Poor timing may have been the undoing of a Decatur man who allegedly telephoned a bomb threat Wednesday to the Limestone County steel plant where he worked.
The accused, James David Sanford, 32, of 1709 Beech St., sent a text message to his girlfriend at 8:30 a.m. Wednesday saying he was heading back home from his contractor job at Carpenter Technology because of a bomb threat at the plant on U.S. 31, Limestone County Sheriff Mike Blakely said. That was problematic since the bomb threat wasn’t phoned in until 45 minutes later — at 9:15 a.m., the sheriff said.
Blakely’s investigators were unable to determine the owner of the phone that was allegedly used to issue the bomb threat because the caller used an inexpensive prepaid wireless cellphone. However, investigators were able to track the signal of the phone, which Sanford was still using, the sheriff said. He was finally located about 7 p.m. Wednesday at his girlfriend's house on Beech Street in southwest Decatur and arrested on a charge of making a terrorist threat, Blakely said.
Investigators asked Sanford why he allegedly made the bomb threat.
“He didn’t know why he did it, but he had taken Monday and Tuesday off and there was some indication that he wanted to take Wednesday off without his girlfriend getting upset,” the sheriff said.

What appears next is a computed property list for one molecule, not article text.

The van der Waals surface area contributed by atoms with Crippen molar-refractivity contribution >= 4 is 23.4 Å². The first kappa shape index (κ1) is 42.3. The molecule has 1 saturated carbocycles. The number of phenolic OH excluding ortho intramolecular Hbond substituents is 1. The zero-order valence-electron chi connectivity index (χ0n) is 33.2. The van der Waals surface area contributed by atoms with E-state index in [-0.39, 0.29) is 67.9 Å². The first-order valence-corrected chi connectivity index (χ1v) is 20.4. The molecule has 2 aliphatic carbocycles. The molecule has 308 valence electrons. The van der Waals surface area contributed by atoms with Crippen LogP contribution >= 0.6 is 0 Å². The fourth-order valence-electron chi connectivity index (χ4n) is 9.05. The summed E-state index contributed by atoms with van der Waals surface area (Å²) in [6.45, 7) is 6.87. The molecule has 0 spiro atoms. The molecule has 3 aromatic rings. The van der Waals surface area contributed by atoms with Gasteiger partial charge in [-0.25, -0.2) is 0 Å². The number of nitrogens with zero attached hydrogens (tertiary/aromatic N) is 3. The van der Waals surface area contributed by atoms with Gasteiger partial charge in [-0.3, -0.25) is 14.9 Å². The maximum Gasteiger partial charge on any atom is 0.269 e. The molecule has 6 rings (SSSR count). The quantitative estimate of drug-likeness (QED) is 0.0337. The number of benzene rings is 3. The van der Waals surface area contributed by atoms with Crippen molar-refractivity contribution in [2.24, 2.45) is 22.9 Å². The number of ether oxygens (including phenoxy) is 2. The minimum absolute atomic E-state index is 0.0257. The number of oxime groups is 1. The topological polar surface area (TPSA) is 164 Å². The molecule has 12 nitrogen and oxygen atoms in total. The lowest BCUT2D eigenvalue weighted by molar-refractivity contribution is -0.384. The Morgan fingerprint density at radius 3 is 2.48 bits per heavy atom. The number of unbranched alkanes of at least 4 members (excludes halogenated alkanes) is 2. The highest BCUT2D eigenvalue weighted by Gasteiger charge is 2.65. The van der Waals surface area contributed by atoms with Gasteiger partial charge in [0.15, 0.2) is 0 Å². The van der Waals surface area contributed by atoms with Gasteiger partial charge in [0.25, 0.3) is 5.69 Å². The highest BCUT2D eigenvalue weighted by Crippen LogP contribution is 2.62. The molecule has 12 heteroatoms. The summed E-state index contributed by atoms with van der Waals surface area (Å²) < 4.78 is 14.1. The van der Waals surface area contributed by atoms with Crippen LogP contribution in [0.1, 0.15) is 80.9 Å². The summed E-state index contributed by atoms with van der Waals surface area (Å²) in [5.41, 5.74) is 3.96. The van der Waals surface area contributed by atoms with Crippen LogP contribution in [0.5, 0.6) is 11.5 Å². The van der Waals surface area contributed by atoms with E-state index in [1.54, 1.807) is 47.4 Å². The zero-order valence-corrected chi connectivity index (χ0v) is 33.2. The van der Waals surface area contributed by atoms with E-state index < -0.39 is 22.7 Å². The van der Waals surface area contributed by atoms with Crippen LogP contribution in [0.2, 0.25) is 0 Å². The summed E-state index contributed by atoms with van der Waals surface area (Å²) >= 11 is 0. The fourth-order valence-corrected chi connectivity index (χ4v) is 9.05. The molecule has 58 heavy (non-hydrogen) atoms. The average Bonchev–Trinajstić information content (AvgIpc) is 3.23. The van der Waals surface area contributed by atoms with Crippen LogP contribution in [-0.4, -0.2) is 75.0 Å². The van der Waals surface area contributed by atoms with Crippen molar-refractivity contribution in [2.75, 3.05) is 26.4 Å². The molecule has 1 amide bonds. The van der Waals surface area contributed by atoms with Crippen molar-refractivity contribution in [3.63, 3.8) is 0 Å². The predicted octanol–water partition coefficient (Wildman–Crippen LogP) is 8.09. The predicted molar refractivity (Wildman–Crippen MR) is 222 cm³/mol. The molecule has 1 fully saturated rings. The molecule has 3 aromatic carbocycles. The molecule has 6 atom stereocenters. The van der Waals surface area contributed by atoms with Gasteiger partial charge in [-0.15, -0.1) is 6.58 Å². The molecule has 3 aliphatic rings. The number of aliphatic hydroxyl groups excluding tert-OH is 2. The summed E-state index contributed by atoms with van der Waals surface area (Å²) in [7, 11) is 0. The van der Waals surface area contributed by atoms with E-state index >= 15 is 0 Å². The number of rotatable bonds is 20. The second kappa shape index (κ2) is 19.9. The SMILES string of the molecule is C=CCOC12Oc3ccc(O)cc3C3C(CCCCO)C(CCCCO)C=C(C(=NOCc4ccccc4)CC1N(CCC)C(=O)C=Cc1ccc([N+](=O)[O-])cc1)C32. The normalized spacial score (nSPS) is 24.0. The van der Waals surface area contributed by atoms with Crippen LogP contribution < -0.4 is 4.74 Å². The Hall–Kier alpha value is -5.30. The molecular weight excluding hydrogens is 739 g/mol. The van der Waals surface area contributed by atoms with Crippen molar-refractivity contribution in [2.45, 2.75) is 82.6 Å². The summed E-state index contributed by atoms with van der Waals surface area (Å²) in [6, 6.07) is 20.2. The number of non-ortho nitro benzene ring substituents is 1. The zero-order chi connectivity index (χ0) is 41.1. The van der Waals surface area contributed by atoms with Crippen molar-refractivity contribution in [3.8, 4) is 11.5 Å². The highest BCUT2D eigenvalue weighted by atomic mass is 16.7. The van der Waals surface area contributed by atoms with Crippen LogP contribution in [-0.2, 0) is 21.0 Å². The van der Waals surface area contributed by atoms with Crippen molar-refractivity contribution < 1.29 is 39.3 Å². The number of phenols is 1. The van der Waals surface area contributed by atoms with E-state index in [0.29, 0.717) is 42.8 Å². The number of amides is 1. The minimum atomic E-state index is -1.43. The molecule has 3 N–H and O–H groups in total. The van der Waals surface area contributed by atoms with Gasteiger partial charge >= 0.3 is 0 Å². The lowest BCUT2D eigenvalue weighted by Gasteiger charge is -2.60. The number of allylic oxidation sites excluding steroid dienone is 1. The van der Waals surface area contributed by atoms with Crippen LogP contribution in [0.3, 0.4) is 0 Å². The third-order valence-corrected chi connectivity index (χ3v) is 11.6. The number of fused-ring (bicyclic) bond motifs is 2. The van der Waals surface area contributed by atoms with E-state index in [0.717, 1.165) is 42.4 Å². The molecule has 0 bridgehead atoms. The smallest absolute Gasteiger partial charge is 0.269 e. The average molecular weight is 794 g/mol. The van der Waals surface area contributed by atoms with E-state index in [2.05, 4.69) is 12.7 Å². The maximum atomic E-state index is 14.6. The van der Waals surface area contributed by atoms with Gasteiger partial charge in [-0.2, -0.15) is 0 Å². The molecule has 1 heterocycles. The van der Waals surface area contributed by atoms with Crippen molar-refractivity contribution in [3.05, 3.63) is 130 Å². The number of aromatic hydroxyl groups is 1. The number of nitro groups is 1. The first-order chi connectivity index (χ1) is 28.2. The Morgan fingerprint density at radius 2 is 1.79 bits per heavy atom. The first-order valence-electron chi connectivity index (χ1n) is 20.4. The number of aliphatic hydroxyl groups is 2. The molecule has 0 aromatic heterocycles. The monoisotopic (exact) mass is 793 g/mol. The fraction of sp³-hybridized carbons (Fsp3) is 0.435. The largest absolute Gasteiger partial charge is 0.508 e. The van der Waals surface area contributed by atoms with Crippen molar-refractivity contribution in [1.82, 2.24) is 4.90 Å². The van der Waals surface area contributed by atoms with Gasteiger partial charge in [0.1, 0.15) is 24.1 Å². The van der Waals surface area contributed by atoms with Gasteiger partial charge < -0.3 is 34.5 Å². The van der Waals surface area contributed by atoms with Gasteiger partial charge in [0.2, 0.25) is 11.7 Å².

If convicted of the charge, Sanford faces a minimum sentence of a year and a day in jail to a maximum of 10 years in jail, plus applicable fines, Blakely said.
Sanford remained in the Limestone County Jail Thursday evening, with bail set at $10,000. He also has an outstanding warrant from Tuscaloosa County.
No longer a misdemeanor
In years past, phoning in a bomb threat was a misdemeanor in Alabama. That changed when the state Legislature made the act a Class C felony, Blakely said.
The law change was a good one, the sheriff said, because a bomb threat is not only frightening, it is expensive.
Carpenter Technology had to evacuate 350 to 400 workers Wednesday because of the stunt.
The company sent workers home Tuesday because of another bomb threat about 2:30 p.m. Sanford is not charged in that incident.
Add to that, the cost of overtime paid to sheriff’s department employees who worked late Wednesday trying to track the caller, Blakely said.